Static typing Dynamic typing
Supporting dynamic typing is an important reason why programmers can be more productive with Python. They simply don’t have to deal with the overhead of Java’s static typing.
In the meantime, BECAUSE it is dynamic, there are many design restrictions that are reported by some Python developers and the need to search for bugs every time the code has an error (in static typing the compiler makes it for you). It also requires more testing time, and the errors show up when the applications are finally run.
The visible difference looks like that:
Python is an interpreted language. In an interpreted language most of its implementations execute the code directly and freely, without previously compiling a program into machine-language instructions.
So, while a compiled language after the implementation has ready-to-go instructions for the device you use, in the interpreted language an interpreter interprets the original code every time the program runs.
Java, C/C++, Assembler, COBOL and many others are translated by running the source code through a compiler. This results in very efficient code that can be executed any number of times. The overhead for the translation is incurred just once when the source is compiled; thereafter, it need only be loaded and executed.
Interpreted languages, in contrast, must be parsed, interpreted, and executed each time the program runs, thereby greatly adding to the cost of running the program.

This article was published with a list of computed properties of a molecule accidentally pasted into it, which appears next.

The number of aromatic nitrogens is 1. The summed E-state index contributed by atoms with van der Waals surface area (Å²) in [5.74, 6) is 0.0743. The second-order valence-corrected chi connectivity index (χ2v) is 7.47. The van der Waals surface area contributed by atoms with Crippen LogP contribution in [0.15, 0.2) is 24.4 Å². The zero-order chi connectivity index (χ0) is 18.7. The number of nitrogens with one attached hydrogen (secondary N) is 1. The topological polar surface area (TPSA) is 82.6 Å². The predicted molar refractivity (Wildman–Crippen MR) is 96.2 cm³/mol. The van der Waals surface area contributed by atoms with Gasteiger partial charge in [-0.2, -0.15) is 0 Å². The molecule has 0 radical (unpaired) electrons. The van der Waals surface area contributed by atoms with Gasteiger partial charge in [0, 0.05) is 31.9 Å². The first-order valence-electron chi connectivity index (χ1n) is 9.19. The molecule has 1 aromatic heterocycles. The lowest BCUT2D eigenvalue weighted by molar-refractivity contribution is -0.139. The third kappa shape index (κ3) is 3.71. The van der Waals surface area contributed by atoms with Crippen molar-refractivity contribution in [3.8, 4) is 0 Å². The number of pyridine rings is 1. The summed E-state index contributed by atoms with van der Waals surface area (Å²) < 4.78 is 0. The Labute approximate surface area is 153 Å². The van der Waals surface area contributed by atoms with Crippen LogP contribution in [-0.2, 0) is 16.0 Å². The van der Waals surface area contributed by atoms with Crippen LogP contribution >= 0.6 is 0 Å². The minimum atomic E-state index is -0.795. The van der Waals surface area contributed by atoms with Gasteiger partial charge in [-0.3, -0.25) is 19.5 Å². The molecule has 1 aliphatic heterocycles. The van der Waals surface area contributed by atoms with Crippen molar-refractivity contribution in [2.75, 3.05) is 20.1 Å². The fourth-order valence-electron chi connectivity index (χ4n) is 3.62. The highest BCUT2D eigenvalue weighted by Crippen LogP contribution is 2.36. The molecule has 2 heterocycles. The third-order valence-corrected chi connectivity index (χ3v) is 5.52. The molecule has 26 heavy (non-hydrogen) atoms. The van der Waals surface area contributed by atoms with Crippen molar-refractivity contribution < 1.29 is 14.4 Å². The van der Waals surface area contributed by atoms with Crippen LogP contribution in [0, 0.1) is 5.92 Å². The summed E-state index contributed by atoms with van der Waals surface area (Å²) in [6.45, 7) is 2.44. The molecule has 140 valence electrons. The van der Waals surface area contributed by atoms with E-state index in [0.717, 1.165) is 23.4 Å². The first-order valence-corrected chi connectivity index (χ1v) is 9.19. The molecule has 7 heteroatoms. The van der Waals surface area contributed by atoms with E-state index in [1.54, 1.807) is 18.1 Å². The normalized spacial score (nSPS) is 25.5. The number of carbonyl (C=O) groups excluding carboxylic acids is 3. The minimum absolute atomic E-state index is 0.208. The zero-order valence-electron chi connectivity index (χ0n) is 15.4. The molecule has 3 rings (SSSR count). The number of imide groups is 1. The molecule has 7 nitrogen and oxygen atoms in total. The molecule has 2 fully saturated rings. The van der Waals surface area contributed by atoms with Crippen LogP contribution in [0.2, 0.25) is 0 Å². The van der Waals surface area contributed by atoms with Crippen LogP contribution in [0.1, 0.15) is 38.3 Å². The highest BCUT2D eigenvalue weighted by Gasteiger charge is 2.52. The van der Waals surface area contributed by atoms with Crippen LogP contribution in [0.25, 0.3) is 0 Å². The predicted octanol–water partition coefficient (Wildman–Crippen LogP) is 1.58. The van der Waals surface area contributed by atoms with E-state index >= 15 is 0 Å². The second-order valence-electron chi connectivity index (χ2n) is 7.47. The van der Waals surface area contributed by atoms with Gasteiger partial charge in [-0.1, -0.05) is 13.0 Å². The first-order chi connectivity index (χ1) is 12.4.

- Good when it comes to the projects with time restrictions on development
- Ease of future changes to the program
- Are generally more suited to ad hoc requests, rather than predefined (fixing, editing happens on-the-go)
- Easier to use (errors are immediately displayed and corrected by a user until the program is able to be executed)
- Smaller executable package size comparing with a compiled source code
- Higher execution costs - more time required for the implementation
- The interpreted program must be translated every time it is executed
- Less efficient than compiled programs
- Interpreters can be 2 to 10 times slower than compilers (they have to translate the same statements over and over again)
- Optimized for the target hardware
- Fast execution
- Optimizing compilers may increase speed and decrease the size of a file.